Get ready, dear Shmoopers, for some major tree talk
You may call yourself green, but let's walk the walk.
Dr. Seuss sure did, and boy did he strut:
He penned The Lorax to show us what's what.
First, some background on our favorite kid's doc:
He couldn't cure measles (we know, not a shock).
An American man, Dr. Seuss is Shmoop's muse.
So read him with us—there's no way you'll lose.
Say it aloud now, WE LOVE DR. SEUSS!
Aha! You misspoke, you silly young goose.
Now try it again, with a big booming voice,
The Lorax was written by one Dr. Zoice!
Born Teddy Seuss Geisell (well, we guess, Theodore)
He became the man that we all so adore.
And now, you say, you want some more facts?
Well, in '71, he wrote The Lorax.
We're telling you, Shmoopers, this book is great fun,
But don't be fooled, it's a serious one.
The Lorax is all about what we can do
to keep our trees green, our lakes and skies blue.
Let's meet the players: the Once-ler does shine
an inventor, he is, who messed up big time.
And so he confesses to a special young boy
about the Truffula forest, the one he destroyed.
It turns out it was his own careless fault,
His own greedy deeds caused this assault.
But don't worry, readers, someone rebelled,
The Lorax (the star!)—he protested and yelled.
This fuzzy guy said, "don't be so commercial!"
(You know what that means—it's a bit controversial.)
So the Lorax is now iconically green,
reminding us how to keep our earth clean.
Some people, like loggers, thought it too simplistic,
(They seemed to have missed that it's very artistic!)
Economists, too, are putting it down.
They say Seuss-onomics just ain't all that sound.
But The Lorax is more than just rhymes and confessions.
It's a fine work of art, on top of a lesson.
The illustrations, for one, were delightfully new.
Such reds and greens! Even yellows and blues!
Doc's second wife Audrey suggested he switch
to a new color palette: more lush, plush, and rich.
In his post- Lorax books, this M.O. was clutch,
He created new worlds with this beautiful touch.
Now one last thing before we Shmoop back to prose:
Check out the movie, and see how it shows
the wonderful Lorax's marvelous story,
With romance, to boot, in all its glory.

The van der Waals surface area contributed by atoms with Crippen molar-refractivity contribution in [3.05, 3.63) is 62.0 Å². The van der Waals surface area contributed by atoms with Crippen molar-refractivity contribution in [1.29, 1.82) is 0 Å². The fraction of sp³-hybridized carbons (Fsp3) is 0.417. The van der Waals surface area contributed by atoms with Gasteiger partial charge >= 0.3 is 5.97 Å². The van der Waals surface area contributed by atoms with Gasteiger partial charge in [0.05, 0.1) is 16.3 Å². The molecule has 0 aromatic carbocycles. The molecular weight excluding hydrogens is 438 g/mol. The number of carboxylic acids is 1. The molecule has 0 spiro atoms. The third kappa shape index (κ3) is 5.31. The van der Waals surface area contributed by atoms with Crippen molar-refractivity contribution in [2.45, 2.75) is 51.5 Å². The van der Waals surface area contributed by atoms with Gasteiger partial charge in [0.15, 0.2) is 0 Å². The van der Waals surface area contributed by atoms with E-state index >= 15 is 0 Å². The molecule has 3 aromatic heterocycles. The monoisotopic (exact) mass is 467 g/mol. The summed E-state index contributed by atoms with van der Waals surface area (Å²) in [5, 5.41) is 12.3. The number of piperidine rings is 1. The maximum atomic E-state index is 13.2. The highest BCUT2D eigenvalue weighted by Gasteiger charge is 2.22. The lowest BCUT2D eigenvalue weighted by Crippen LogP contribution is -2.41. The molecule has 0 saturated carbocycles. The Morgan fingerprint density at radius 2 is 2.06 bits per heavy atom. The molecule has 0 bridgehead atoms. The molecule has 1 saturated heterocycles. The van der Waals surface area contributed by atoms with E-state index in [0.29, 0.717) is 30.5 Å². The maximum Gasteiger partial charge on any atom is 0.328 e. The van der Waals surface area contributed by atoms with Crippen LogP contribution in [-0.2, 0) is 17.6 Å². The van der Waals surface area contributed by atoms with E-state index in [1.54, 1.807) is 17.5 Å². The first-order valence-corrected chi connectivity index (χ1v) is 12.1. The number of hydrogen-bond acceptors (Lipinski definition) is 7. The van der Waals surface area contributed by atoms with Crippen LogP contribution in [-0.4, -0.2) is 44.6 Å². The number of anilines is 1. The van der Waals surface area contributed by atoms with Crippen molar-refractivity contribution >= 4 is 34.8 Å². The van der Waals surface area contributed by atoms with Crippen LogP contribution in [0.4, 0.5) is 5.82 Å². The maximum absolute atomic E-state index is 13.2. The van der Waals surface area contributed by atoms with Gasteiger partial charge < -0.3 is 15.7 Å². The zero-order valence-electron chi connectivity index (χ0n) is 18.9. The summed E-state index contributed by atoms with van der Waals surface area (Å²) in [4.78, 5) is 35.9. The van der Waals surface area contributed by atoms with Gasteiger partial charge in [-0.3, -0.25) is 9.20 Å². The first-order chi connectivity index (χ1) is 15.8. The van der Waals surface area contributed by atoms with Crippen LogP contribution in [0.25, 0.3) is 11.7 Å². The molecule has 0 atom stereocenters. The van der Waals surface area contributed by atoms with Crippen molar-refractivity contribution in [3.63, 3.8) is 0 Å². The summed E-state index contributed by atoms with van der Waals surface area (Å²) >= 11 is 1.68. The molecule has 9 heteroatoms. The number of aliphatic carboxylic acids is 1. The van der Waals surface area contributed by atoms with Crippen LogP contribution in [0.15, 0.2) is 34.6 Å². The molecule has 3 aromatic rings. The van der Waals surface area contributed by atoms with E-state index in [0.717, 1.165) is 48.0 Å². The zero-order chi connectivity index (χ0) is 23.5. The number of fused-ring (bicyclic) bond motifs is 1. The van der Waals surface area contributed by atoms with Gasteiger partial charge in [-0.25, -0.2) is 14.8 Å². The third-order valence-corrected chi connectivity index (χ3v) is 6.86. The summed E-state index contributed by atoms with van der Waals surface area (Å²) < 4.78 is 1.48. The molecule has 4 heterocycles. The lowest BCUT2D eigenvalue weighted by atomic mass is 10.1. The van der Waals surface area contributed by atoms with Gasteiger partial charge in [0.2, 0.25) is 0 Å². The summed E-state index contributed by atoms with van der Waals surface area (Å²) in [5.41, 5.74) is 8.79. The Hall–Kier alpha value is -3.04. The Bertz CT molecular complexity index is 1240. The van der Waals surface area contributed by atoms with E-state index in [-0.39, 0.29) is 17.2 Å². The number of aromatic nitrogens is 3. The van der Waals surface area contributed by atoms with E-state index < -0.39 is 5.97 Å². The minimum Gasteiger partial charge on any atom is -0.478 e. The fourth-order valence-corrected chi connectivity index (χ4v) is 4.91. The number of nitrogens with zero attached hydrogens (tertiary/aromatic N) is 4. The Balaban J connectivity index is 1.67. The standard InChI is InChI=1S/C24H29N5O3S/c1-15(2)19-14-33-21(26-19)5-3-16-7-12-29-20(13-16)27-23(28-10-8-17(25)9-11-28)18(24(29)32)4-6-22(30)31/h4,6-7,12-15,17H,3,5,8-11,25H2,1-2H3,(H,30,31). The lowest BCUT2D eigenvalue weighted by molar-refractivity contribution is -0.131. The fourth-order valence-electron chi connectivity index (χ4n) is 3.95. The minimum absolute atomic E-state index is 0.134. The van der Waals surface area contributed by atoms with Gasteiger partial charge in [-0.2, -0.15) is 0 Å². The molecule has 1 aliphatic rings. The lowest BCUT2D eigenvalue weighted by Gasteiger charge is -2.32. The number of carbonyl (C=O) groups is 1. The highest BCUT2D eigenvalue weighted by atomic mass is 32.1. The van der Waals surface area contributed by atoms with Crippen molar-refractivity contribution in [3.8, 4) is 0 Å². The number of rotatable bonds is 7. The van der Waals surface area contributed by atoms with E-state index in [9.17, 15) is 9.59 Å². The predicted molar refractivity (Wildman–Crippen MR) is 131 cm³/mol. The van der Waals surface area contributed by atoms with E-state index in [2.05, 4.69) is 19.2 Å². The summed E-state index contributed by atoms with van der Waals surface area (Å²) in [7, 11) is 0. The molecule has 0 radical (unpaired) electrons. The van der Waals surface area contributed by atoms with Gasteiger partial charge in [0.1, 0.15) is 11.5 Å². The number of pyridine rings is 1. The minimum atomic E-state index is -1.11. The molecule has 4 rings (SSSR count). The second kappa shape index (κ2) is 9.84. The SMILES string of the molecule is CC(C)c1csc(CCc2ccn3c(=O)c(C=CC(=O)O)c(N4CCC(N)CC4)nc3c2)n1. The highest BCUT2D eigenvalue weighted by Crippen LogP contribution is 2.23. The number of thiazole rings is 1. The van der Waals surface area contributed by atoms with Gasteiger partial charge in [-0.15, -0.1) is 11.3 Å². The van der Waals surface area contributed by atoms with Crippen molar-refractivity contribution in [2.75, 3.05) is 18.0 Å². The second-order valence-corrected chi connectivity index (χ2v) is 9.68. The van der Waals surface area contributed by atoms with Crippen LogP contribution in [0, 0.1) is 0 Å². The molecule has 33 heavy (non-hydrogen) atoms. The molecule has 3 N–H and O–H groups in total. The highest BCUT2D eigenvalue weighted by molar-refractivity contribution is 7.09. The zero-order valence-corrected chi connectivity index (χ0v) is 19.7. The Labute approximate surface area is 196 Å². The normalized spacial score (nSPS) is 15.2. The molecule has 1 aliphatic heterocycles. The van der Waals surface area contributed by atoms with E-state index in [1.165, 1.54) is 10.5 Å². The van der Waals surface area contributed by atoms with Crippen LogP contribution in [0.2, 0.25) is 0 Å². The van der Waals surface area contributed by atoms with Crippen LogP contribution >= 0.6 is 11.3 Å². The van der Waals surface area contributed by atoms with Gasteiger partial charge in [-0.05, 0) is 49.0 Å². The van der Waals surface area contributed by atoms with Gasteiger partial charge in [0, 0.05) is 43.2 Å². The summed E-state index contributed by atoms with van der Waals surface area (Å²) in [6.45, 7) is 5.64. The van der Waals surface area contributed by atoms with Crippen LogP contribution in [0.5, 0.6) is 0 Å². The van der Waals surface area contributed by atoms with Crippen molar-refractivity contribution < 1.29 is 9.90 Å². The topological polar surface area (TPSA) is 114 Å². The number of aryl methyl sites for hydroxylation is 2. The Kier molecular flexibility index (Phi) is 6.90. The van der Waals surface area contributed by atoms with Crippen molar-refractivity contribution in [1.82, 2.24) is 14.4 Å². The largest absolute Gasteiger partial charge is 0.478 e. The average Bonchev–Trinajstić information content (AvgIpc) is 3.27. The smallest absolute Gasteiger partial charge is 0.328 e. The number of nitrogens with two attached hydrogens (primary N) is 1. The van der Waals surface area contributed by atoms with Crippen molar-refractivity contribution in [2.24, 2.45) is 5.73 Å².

But watching the movie is just no excuse
To not read the book, or to skip the Shmeuss.
Ah, nature. You either love it or you hate it. Oh wait, no, that's Napoleon Dynamite . Everyone loves nature.
The Lorax is a great place to start a conversation with your kids and students about nature, and to increase their ecological smarts. Not every adult is going to be on exactly the same page after reading this gem: for those of you in the logging industry (too many to count), you might find that the book oversimplifies the big issues and demonizes your peeps. But wherever you stand, this tale is a fun way for you to talk about this stuff with your kids.
The Lorax is so smart, and visually appealing, you're likely to get just as into it as your kids will. You might like it so much you'll want to get interactive. If that happens, take your kids on a wild Truffula Tree hunt, or bribe them into doing chores with the promise of a trip to the zoo to see the real live Lorax. Or, seriously, you can plant something green with your youngster and help them make it grow—hopefully! Cactus is a fun and easy one to try because you can place a cactus ear in soil and it will start sprouting little baby cacti before you know it. (Also a good way to teach avoidance of sharp, spiny things.)
Be it at sea or on land, in mountains or sand, in the forests or a penthouse suite, you'll find many ways to connect, compare, and contrast the natural world in The Lorax with the one in which you and your kids live. So enjoy, and prepare yourself for the toughest question you'll ever get from your little ones: "What is miff-muffered moof?"
The Lorax is about an environmental disaster. Not so kid-enticing, it seems. But even at its ugliest, this world keeps kids awake, alert, and engaged. From the Once-ler's wacky inventions, to the peak and decline of the forest creatures, to the beauty of the Truffula Trees and their tragic demise, The Lorax draws kids into its world. This is a world that's just enough like our own to be relatable, but just different enough to be, well, less boring.